Movies

‘Stree’ review: A feminist tale of laughs and chills

Between chuckles and stabs of fear the film offers some lessons in gender sensitivity

No two films could be as different as Amar Kaushik’s debut feature Stree and Sanal Kumar Sasidharan’s much celebrated S Durga. Yet the most singular aspect about this week’s release is its undertone that inverts the premise of S Durga while trying to score similar feminist points in a fun and fluffy way. With a mock-ironic touch it makes men go through the physical and mental trauma that women face in day-to-day life. A woman’s fear, suffocation, lack of safety and constant degradation gets transposed to men. All of their own doing; disrespect for women after all, can only beget disrespect.

 

All these life lessons are offered in the guise of a horror-comedy. Tables are turned for four days a year during a religious festival when the men of Chanderi are unable to venture out in the dark, get advised by their wives and mothers to return home early and keep the doors and windows of the house locked and to not pay heed to stalkers and strangers. Sounds familiar, right? All the precautions owe to the potential danger of getting abducted by a mysterious female spirit who leaves only one clue behind — the clothes of the claimed men.

Stree
  • Director: Amar Kaushik
  • Cast: Rajkummar Rao, Shraddha Kapoor, Pankaj Tripathi, Aparshakti Khurana, Abhishek Banerjee, Vijay Raaz, Atul Srivastava
  • Run time: 127 minutes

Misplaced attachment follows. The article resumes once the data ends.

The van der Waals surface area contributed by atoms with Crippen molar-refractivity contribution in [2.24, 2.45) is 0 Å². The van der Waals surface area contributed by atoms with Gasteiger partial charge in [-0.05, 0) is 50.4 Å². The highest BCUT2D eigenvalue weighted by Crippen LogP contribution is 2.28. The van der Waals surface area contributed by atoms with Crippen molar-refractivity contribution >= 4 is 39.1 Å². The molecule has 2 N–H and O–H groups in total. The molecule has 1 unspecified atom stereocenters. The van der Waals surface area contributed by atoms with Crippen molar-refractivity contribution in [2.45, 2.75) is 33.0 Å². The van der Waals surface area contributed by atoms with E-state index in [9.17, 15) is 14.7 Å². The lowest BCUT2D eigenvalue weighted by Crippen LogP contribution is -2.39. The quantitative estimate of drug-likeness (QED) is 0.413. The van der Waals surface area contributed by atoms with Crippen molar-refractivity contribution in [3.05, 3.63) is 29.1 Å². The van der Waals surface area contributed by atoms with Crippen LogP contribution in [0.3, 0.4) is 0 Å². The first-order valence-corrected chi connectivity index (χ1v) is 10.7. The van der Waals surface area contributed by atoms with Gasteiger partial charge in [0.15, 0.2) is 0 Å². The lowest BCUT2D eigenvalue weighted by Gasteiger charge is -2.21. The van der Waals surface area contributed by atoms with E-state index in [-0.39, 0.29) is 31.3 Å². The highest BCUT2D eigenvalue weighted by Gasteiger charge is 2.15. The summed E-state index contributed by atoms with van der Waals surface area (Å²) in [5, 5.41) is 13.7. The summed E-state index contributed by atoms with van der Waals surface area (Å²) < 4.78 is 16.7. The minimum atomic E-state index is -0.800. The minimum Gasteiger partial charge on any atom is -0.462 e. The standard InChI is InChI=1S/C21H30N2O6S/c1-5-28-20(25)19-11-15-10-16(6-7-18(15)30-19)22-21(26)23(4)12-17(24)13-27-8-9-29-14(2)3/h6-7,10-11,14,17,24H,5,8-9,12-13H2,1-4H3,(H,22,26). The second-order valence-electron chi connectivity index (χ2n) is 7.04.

• Storyline: For four days a year, during a religious festival, the men of Chanderi, get abducted by a mysterious female spirit. The only sign that gets left behind are the clothes of the missing men.

Between scares, laughs and trying to be feminist, the film does tend to get unwieldy and spreads itself too thin. The three elements play out inconsistently. But on the good side, as in some of the recent Bollywood films, Stree has a quaint sense of place, eccentric characters, a few madcap sequences and some sharply written, consciously irreverent lines to keep one engaged. Though the trailer has, unfortunately, outed the nice play on Aadhar, a few innocent viewers are still likely to come out of the film smiling, with a word like “swayamsevi” (the self-serving) acquiring a whole new meaning.

To use the lines from the film itself, much as Rajkummar Rao gets under the skin of his character and proves to be a great fit for his role of “Chanderi ka Manish Malhotra” “Bhagwan ka darzi roopi avtaar” (God’s own incarnation of a tailor), it’s those around him, be it father Atul Srivastava or friends Aparshakti Khurana and Abhishek Banerjee who are as much “oorja ka bhandar” (reserves of “artistic” energy). Pankaj Tripathi, in particular, is in insane form, making comedy look damn easy with his deadpan look, droll ways and crackling, impeccable rendition of the written word. I am still guffawing at the earnest talk about “Naye Bharat Ki Chudail” (the witch of New India).

However, in the madness unleashed by the boys brigade, it’s the woman at the centre, i.e. Shraddha Kapoor, who becomes curiously inconsequential and utterly colourless; if not entirely an object of the male gaze like Nora Fatehi in the token item number. A tad ironic for the film’s larger feminist aims.

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Printable version | Feb 25, 2020 11:44:43 PM | https://www.thehindu.com/entertainment/movies/stree-review-a-feminist-tale-of-laughs-and-chills/article24833981.ece

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